Recently Becky asked me to help with some information about US Small Business Administration (SBA) programs. Here are a few basics everyone needs to know; first, SBA does not do direct lending except for disaster assistance. They also do not have grant funding.
What do they do? They offer a guarantee to a lender that helps small businesses qualify for longer term, better interest and they give the lender a degree of comfort on an otherwise risky loan. If your credit is horrible and the project or business idea you are trying to fund is not viable, this program won’t help you.
Here, just released from SBA is an excerpt from their latest BankNotes newsletter on the 504 Loan program.
Certified Development Companies can help small business qualify for SBA loans
Growing businesses are often unable to qualify for traditional financing because of the difficulty of coming up with a down payment of 30 percent or more. When a conventional loan is not possible, a 504 loan may be the answer. The SBA 504 Loan Program gives small business owners the following advantages: generally a lower down payment; below- market, fixed rate financing, which avoids the uncertainties or future market fluctuations; and a longer repayment term that brings debt service in line with the cash flow generated by the asset.
Virtually all types of for-profit small businesses are eligible for this program. Loans cannot be made to investment companies, or businesses engaged in speculation or investment in rental real estate.
The loans are for acquiring long-term fixed assets, such as land, buildings, machinery and equipment. Loans can also be used for building, modernizing, renovating or restoring facilities or purchasing long-term machinery and equipment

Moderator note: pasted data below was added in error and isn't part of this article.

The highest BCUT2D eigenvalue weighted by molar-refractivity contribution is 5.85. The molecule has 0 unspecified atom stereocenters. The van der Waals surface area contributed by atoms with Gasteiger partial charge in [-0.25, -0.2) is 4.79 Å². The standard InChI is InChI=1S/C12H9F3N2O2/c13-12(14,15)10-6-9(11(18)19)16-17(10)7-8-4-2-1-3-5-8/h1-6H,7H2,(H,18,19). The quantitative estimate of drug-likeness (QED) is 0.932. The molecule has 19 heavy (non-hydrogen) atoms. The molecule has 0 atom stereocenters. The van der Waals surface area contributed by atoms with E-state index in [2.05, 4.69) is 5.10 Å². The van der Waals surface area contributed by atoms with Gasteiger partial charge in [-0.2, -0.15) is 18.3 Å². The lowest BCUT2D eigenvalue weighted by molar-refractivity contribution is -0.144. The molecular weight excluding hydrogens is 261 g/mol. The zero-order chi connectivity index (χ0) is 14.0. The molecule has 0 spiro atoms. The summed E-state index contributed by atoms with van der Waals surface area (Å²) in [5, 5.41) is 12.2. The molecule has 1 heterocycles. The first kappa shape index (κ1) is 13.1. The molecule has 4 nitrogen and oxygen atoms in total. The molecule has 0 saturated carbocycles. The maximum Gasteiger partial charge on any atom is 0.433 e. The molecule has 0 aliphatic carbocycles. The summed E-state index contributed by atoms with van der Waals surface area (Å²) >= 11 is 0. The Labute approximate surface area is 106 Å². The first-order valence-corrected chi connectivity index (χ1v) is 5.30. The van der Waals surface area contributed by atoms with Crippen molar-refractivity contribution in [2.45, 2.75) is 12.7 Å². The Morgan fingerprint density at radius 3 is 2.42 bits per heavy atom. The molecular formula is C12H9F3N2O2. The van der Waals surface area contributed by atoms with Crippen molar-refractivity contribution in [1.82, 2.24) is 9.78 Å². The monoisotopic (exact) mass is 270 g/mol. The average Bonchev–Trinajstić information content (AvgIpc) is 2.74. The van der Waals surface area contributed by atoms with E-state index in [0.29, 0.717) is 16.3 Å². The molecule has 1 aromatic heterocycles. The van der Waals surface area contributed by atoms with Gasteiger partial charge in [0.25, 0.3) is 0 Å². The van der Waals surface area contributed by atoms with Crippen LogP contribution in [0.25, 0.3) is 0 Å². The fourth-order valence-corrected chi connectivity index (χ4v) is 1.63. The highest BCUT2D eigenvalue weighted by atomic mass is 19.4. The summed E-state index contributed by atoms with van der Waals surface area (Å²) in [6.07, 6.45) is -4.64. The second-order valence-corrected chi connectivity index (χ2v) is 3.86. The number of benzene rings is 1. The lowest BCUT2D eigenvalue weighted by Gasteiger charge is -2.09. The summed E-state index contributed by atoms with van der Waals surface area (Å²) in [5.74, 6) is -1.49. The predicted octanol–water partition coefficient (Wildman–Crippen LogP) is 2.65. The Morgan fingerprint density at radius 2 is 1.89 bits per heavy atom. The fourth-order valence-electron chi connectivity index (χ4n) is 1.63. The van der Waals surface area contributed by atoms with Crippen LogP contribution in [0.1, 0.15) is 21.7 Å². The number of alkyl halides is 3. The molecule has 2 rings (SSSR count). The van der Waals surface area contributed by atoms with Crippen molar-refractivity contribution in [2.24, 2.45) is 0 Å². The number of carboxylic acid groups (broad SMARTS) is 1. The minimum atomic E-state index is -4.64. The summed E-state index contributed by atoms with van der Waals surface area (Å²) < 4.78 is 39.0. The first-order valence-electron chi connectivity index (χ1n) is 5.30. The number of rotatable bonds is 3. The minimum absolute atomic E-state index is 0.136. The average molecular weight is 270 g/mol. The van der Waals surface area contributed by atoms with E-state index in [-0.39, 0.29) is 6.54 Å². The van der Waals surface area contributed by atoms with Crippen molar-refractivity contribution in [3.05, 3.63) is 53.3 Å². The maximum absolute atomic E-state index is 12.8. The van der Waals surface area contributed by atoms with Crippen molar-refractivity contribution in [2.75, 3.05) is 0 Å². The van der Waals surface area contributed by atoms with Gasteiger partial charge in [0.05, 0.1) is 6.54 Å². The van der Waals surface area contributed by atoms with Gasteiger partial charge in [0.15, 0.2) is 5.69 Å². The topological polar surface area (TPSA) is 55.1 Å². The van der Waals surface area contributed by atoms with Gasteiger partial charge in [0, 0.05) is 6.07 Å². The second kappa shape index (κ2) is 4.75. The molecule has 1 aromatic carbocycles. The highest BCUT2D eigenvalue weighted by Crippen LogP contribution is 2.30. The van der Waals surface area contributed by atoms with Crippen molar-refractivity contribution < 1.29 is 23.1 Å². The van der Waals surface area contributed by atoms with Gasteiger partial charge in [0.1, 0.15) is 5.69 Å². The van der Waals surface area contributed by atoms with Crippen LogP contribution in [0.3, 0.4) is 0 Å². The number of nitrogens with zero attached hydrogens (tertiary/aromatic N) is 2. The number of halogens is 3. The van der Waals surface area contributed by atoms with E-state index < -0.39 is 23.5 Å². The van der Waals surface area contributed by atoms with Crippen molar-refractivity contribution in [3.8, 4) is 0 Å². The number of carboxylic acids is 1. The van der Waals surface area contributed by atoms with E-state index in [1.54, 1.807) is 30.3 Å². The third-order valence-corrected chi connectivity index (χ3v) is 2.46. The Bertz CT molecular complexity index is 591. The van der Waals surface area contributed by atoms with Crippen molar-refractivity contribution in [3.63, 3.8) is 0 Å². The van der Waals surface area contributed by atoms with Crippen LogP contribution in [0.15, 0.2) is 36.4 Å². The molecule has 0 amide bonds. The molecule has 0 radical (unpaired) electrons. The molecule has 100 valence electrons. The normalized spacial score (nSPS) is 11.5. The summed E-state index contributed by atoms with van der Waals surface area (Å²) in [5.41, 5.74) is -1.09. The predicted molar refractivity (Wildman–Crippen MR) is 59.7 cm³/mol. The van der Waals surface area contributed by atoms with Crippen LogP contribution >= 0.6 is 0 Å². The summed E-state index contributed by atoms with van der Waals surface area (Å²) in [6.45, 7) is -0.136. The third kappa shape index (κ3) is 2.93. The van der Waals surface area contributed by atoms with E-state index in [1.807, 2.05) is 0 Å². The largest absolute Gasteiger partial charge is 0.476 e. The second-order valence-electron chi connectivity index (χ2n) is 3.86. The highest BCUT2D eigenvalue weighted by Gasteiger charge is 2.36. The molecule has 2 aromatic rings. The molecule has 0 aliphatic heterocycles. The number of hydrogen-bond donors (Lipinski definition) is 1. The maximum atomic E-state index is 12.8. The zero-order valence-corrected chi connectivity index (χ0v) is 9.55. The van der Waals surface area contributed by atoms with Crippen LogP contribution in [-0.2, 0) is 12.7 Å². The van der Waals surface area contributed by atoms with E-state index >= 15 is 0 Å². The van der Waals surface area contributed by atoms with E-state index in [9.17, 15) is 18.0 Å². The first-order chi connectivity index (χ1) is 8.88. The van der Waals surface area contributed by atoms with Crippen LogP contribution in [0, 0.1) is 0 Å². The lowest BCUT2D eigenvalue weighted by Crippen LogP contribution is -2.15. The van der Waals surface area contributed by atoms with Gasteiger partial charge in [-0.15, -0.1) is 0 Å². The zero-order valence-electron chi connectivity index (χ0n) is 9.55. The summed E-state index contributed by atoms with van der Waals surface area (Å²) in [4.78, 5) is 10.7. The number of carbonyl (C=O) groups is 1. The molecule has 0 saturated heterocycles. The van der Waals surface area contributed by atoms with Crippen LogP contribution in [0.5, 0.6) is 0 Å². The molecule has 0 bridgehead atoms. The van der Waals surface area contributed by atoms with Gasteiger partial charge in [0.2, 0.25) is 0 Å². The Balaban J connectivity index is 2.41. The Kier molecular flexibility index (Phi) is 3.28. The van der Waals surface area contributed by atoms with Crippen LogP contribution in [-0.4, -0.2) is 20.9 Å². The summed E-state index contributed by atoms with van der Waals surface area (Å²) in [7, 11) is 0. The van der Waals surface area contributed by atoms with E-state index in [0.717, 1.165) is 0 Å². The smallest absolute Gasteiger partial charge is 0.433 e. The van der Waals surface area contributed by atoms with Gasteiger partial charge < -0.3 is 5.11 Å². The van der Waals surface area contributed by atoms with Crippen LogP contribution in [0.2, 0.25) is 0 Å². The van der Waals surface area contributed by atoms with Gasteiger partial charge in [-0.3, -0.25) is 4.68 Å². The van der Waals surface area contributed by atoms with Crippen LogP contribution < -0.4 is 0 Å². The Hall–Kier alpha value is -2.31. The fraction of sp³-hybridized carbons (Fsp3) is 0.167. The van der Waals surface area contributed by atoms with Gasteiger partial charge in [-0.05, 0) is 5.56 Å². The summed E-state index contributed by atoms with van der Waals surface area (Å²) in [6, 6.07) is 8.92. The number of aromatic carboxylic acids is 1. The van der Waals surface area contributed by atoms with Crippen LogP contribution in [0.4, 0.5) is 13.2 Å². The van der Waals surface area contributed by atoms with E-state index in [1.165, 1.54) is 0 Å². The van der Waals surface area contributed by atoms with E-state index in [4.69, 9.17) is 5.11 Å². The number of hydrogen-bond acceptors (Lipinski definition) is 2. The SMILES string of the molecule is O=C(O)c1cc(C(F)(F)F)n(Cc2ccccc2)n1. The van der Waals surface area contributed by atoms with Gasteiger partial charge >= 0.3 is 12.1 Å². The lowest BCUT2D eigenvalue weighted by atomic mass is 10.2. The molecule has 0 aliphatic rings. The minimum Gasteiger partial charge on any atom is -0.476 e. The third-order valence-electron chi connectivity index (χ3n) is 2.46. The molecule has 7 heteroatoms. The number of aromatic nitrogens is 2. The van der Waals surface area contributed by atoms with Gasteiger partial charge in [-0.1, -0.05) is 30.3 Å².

The SBA’s 504 lending intermediaries, Certified Development Companies (CDCs),serve your community to finance business expansion needs through the 504. CDCs are nonprofit corporations set up to contribute economic development in their local communities. CDCs work with the SBA and private sector lenders in a public-private partnership to provide financing to small businesses.
The maximum SBA debenture is: $1.5 million for regular 504 loans meeting the job creation criteria or a community development goal; $2.0 million for loans meeting certain public policy goals; $4.0 for manufacturing loans.
Information on all SBA programs can be found on their web site at www.sba.gov
This article is part of the Small Biz 100, a series of 100 practical hands-on posts for small business people and solo entrepreneurs, whether in a small town, the big city, or in between. If you have questions you’d like us to address in this series, leave a comment or send us an email at firstname.lastname@example.org. This is a community project!